Daybreak Elementary Crossing Guards Give Smiles to Start the Day
Daybreak Elementary crossing guard Vickie Hicks has been giving students a smile and a friendly “good morning” for the past 10 years, as long as the school has been open. (Julie Slama/My City Journals)
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By Julie Slama | firstname.lastname@example.org
In the 10 years since Daybreak Elementary opened, Vickie Hicks has been at the crosswalk in front of school ensuring the safety of students both before and after school in record heat to blistering cold and inversion.
Hicks fell into the job when her daughter, Mindy Lewis, decided to apply for a crossing guard job. She went along to watch her granddaughter during the interview, and when her daughter finished, she told her mother to apply as well. Several crossing jobs and cities later, Hicks found her home at Daybreak.
However for her, it’s not just a job, it’s a belief Hicks can make a difference in the South Jordan community.
“I wish the kids good morning and to have a great day,” she said. “Everyone deserves a simple smile and wish, and if I can give that to the kids, no matter how their day at home might have begun, I can help them start a new day.”
Hicks isn’t alone in her belief. At the crossing in back of the school, her husband, Don, joined the staff about six years ago, after doing line work at substations. Their daughter is close by, crossing at 2700 West and 11400 South. And joining the family, is their 3-year-old trained therapy dog, Buster, dressed up in his own crossing guard vest.
“You can have a crappy, nothing day where it seems nothing matters, but a little smile in the morning can set people back on the right track,” Don Hicks said. “I tell them, ‘Hey, the worst part of the day is over — you’re already up,’ and it gets a smile every time. I like to heckle the teachers as they arrive or give a thumbs up to small children. I get to know the parents, and when I get a ‘good morning’ with a smile and dimples, that just makes my morning.”
Even he was all smiles when a 4-year-old, who had just helped his mother drop off a sibling at school, stuck a homemade stop sign out the car window that read, “Good Morning, Crossing Guard.”
“The children brighten our day as well,” Vickie Hicks said, saying at home, they have a box of mementos and small gifts, such as a wooden angel ornament, others have brought them. “I’ve received hand warmers and lotion and some really sweet cards. It’s their appreciation that mean a lot.”
Teacher Leilani Brecht had some students, who were on safety patrol, bring hot chocolate and doughnuts to the crossing guards last winter on a particularly cold day.
“It’s amazing to see the impact that a simple greeting with a smile brings our students and the community every morning,” she said. “Every day is a fresh start, and they come with smiling faces and wish everyone a great day. They believe they are our first interaction with the school and go beyond their duties of making sure our Daybreak students are safe.”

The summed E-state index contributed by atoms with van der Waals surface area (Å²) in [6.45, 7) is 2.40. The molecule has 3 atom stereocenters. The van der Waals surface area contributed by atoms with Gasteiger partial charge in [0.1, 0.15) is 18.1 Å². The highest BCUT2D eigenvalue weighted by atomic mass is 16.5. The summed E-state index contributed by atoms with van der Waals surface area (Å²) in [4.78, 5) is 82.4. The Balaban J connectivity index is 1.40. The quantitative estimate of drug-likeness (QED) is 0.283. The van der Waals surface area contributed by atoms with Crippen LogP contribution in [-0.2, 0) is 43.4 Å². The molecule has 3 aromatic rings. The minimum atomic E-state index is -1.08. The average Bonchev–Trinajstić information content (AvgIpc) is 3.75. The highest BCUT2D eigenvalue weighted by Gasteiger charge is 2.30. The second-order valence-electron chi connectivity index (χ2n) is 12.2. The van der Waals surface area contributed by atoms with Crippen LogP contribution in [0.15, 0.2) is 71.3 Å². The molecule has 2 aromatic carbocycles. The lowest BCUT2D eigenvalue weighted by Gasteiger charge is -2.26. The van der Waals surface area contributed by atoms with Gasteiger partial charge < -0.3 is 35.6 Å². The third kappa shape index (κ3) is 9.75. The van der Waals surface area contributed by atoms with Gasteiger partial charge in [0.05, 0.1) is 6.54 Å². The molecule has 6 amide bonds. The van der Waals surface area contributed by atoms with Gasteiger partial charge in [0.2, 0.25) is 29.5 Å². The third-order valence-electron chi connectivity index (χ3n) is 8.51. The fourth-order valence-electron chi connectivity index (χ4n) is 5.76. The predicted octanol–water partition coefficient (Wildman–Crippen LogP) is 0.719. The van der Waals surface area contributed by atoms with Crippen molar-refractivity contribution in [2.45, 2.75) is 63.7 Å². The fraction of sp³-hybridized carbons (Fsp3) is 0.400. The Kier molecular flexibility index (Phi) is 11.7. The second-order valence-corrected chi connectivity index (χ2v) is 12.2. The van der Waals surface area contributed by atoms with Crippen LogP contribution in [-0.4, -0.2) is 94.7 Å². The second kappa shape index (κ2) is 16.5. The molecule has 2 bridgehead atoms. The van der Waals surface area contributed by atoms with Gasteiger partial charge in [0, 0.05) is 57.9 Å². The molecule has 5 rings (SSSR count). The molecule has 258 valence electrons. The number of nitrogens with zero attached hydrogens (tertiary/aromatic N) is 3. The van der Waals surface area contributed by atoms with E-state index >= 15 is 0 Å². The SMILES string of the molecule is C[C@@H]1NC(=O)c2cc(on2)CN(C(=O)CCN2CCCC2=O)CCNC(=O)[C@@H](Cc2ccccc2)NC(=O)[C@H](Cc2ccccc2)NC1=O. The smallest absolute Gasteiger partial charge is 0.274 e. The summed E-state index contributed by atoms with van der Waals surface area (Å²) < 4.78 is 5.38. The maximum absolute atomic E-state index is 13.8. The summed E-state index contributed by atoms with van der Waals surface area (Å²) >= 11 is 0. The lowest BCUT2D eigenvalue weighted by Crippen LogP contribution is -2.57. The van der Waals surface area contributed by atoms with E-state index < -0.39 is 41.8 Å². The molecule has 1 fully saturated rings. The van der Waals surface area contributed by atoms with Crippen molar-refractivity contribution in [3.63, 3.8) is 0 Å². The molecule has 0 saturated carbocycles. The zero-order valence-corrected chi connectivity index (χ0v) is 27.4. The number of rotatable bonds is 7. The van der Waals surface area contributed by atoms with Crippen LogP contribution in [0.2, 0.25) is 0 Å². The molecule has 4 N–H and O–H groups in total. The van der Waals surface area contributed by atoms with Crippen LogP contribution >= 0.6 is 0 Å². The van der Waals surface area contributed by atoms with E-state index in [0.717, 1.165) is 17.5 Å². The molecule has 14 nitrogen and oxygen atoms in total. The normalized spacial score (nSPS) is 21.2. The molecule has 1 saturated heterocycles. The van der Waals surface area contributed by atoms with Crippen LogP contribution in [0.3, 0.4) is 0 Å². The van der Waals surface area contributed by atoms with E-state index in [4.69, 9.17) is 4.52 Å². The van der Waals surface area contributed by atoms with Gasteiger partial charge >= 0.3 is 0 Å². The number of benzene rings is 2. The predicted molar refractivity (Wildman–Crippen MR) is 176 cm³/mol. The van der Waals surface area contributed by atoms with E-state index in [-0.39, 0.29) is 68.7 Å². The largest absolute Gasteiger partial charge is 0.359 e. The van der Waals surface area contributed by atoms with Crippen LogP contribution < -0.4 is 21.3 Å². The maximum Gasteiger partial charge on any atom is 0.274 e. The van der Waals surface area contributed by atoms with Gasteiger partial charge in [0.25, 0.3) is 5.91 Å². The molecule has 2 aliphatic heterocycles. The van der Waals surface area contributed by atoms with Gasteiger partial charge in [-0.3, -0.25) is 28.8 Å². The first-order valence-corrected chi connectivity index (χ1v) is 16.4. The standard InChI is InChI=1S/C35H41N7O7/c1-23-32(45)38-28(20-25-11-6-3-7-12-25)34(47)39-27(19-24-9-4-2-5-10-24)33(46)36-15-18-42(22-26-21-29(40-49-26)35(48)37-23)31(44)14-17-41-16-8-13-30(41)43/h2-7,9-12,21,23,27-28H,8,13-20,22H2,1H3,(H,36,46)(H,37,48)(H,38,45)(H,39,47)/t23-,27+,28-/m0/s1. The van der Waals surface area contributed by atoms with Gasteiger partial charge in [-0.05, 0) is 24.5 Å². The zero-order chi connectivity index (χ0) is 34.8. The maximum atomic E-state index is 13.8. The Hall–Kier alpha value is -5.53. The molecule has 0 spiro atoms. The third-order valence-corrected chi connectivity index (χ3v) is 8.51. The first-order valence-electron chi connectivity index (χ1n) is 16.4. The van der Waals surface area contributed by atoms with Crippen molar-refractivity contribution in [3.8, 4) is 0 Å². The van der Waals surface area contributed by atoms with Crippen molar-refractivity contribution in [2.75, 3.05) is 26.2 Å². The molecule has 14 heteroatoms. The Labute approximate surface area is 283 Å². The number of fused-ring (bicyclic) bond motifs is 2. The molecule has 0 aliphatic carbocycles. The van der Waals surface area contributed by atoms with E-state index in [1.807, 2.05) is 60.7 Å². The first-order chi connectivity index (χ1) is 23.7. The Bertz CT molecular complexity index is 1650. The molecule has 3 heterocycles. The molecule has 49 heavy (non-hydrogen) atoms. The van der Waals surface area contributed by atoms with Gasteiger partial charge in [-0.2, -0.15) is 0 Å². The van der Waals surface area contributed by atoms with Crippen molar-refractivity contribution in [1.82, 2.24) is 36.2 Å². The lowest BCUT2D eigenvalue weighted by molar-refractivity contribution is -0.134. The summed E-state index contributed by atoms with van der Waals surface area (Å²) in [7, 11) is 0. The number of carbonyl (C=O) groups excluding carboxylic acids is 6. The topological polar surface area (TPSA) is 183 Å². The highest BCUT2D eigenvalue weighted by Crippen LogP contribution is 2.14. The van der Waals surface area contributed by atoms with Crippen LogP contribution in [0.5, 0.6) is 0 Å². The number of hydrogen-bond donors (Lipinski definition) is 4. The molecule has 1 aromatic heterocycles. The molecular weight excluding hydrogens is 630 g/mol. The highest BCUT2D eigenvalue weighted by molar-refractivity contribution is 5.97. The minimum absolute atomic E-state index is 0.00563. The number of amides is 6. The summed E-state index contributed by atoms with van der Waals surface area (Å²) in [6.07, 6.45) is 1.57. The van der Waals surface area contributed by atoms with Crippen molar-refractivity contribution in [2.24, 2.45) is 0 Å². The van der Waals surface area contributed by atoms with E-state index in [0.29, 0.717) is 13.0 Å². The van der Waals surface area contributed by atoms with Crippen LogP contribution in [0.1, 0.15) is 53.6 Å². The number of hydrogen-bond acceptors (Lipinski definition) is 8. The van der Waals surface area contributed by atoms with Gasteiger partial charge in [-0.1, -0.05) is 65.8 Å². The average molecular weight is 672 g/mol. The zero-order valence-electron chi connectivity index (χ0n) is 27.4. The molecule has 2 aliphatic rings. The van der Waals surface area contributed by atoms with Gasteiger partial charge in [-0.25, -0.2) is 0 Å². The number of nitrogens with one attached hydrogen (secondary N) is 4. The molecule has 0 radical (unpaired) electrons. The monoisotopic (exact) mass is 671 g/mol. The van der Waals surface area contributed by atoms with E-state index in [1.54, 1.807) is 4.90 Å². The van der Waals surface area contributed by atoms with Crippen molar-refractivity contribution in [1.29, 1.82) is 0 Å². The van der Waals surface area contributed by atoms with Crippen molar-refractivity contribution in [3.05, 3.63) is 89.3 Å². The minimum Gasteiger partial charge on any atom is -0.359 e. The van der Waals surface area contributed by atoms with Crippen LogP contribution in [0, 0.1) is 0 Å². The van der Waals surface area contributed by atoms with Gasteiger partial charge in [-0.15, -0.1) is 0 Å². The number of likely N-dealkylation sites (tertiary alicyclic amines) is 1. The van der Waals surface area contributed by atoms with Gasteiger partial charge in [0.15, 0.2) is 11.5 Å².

Brecht said that they don’t just limit their interactions with students.
“They get to know other people in the community and talk to them or smile and wave,” she said. If someone in our community can bring everyone together, it’s our own crossing guard. Even my own daughter, who is in college, refers to (Don Hicks) as ‘that happy man.’ There’s no way you can pass them without a smile coming across your face and starting your day by being happy.”
Students in Brecht’s class can tell stories about how the couple passes out candy canes or suckers, jokes around, and gives them fun nicknames as they cross each school day.
Sixth-grader Audrey Hales said Don Hicks has fun with her sister, Kate, as they cross.
“She’ll keep her arms in her coat when it’s cold, and he’ll joke with her about it,” she said. “He gives us high-fives and has such a fun personality. He’s really energetic and smiling, and we all look for Buster there. Don started calling me ‘Audrey of the Four Valleys’ as a nickname; I don’t know why, but it makes me smile.”
Her classmate, Rachel Weber, moved to the area last February from out of state, and the transition was hard.
“I’d see Vickie in the morning, and every day, she’d wish me ‘good morning’ and say, ‘I’m doing awesome,’” Rachel said. “It helped me get through a hard time.”
Sixth-grader Whitney Mangum said that when she has babysat a 7-year-old Daybreak student, who crosses with Vickie, she always hears stories.
“The crossing guard knows her names and always seems to give her encouragement and a smile,” she said. “I know she has appreciated it and always talks about her. She even gave the crossing guard a small thing of lotion as a present.”
Sixth-grader Adrian Docen said after being on crutches, Don Hicks has asked how the foot is recovering.
“Just asking the questions, makes me smile because I know he cares,” Adrian said. “He always cares about people and makes sure we cross without being hurt. At the same time, Don never lets you cross without brightening your day. Sometimes he tells jokes; sometimes it’s just his happiness that makes me smile. My little 2-year-old brother loves him. He always smiles and says, ‘It’s the crossing guard!’”